“What about the first murder?”  Derek asks skeptically.  “How does that fit in your theory?”  Derek has pushed for a significant raise every year he’s worked at the agency, legend has it.  He’s been turned down every time, leaving him slightly bitter.  Who can blame him?  He’s been faithful to the agency for ten years and has had to watch the director pad his bank account while Derek’s has been depleted.

“I think it’s something completely different,” Alicia says pompously.  “The police want the two deaths to be connected because it makes it easier for them.  The latest death proves they’re not.”  I don’t agree that it would be easier for the cops if the first two deaths are connected, but it’s possible there is no link between Ashley’s death and Rosie’s.  Just because they’re in the same therapy group doesn’t mean the same person killed them both.  It’s hard to believe, though, that this isn’t the case.  The links between Rosie and Ashley run deeper than just group, and given Rosie’s emerging reputation, it makes perfect sense that she knew something about Ashley’s murder and instead of going to the police like she should have, she tried to blackmail the person in question.

“I wonder who’ll be next?”  Alicia muses out loud.  I can’t see Derek, but I assume he’s bored out of his mind.  I am, and I’m only half-listening to Alicia.

“Can’t tell you.  It better not be me, though.”

“Why would it be you?”

“I dated Rosie for a bit,” Derek confesses, lowering his voice.  Fortunately, I have excellent hearing so I am able to catch every word.  “What if it’s some maniac killing people who knew her?”

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Rainbow Connection; chapter twelve, part one

The next morning, I awake with a start.  I impulsively call out to my mother before remembering that she had returned home the night before after delivering the edict that I was to call her if anything untoward happens.  I had retorted that everything in my life these days was untoward so I would be calling her continuously.  This morning, I awake with my heart pounding.  I had another one of those nightmares where I can’t remember anything that happened, but I can still feel the aftermath.  I stumble out of bed to get ready for work, feeling less enthusiastic about it than usual.  I start thinking about changing my job.  I’m almost thirty and have been a receptionist at one place or another since I graduated from college.  Now, it’s fine to be a receptionist at my age if in your spare time, you’re a struggling writer or painter or musician, but not if you’re just a lazy ass who has no direction in life.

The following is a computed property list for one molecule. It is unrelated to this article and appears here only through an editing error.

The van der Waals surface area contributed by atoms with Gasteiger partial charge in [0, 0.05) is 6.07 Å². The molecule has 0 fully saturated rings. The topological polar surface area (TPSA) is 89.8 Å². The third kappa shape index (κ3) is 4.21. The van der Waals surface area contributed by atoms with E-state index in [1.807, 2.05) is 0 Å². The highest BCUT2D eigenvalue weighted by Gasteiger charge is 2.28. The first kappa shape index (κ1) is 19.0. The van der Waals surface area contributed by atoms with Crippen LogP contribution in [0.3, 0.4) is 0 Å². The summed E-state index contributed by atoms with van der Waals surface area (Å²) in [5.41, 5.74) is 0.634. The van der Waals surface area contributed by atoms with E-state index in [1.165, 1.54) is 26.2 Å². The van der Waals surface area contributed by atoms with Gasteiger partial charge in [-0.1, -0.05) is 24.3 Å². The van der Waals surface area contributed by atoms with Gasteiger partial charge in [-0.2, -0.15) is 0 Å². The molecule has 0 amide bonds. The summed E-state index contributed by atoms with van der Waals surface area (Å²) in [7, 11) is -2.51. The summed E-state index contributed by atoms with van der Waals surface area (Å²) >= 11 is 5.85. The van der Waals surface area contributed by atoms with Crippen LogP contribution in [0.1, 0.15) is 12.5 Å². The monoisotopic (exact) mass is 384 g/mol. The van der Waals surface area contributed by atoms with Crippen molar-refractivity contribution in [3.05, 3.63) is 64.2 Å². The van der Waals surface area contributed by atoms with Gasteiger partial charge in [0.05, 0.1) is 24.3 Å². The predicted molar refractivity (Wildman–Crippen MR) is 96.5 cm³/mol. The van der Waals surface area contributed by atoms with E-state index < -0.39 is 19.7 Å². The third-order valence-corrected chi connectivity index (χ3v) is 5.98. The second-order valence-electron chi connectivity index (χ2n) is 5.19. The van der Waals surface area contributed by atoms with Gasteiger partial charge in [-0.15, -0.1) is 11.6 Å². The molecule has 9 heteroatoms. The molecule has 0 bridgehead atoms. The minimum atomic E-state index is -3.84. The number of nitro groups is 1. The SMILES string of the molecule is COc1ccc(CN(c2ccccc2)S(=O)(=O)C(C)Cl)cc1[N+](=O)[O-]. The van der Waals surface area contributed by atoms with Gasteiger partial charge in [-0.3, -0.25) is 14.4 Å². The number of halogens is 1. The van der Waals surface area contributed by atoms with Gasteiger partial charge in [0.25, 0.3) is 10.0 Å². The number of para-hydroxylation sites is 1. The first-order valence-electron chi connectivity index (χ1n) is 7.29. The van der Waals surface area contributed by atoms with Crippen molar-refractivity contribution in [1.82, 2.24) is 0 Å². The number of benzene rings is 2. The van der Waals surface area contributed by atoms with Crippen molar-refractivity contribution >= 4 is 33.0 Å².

I used to derive some satisfaction for a job well done, but no longer.  Each day is excruciatingly long, and my coworkers are really getting on my nerves.  I see the director of the agency sit on his fat ass all day long, doing nothing more important that decide where to go for lunch.  My immediate boss works hard, but she only puts in five to six hours a day.  Of course, Alicia, the wonder counselor strolls into work late and is among the first to leave.  It bothers me that I’m the hardest working person in the place.  I know that nobody is getting paid much money, but supposedly, we’re working for a greater cause.  Some of the counselors and teachers have been there for years doing the same thing year after year, sliding by.  In some ways, it’s a cushy job without much pressure to improve on performance.  There are no concrete objectives other than to graduate kids out of the program, which is subjectively decided, anyway.  If it weren’t for the kids, I’d find the job intolerable.

I sigh.  The idea of scouring the classifieds or surfing mega-job sites depresses me.  That’s one of the reasons I haven’t quit my job—inertia.  As frustrating as my current position is, it’s the poison I know.  There’s no guarantee that a new job will be free of the corrosive office politics found at my current place of employment.  Most days, this argument is enough to keep me, not happy, but complacent.  I trudge to work, hunkered inside my coat.  I hate San Francisco weather, though the Mission is better than the rest of the truly windy city.  Other people scurry by, grim looks on their faces.  San Francisco is more laid-back than NYC, but it’s slowly growing more uptight.  Another reason I like the Mission—it still retains some residual funk.  One such funkster holds his hand out to me, boldly staring in my eyes.

“You are truly a vision of beauty,” he beams, his dark brown eyes glowing.  His frame is gaunt with his walnut-colored skin stretched tightly over his bones, as if he hasn’t eaten in days.  I have a bagel in one hand, a cup of untouched coffee in the other.  I thrust both at him, and he doffs his hat at me before accepting.  “God will show mercy on your soul, beautiful lady,” he laughs, taking a bite out of the onion bagel smeared with cream cheese.  He closes his eyes in delight as he washes down the bite with a sip of coffee.  I hurry away, not wanting to be the target of his fulsome praise.  I make it to work with a minute to spare.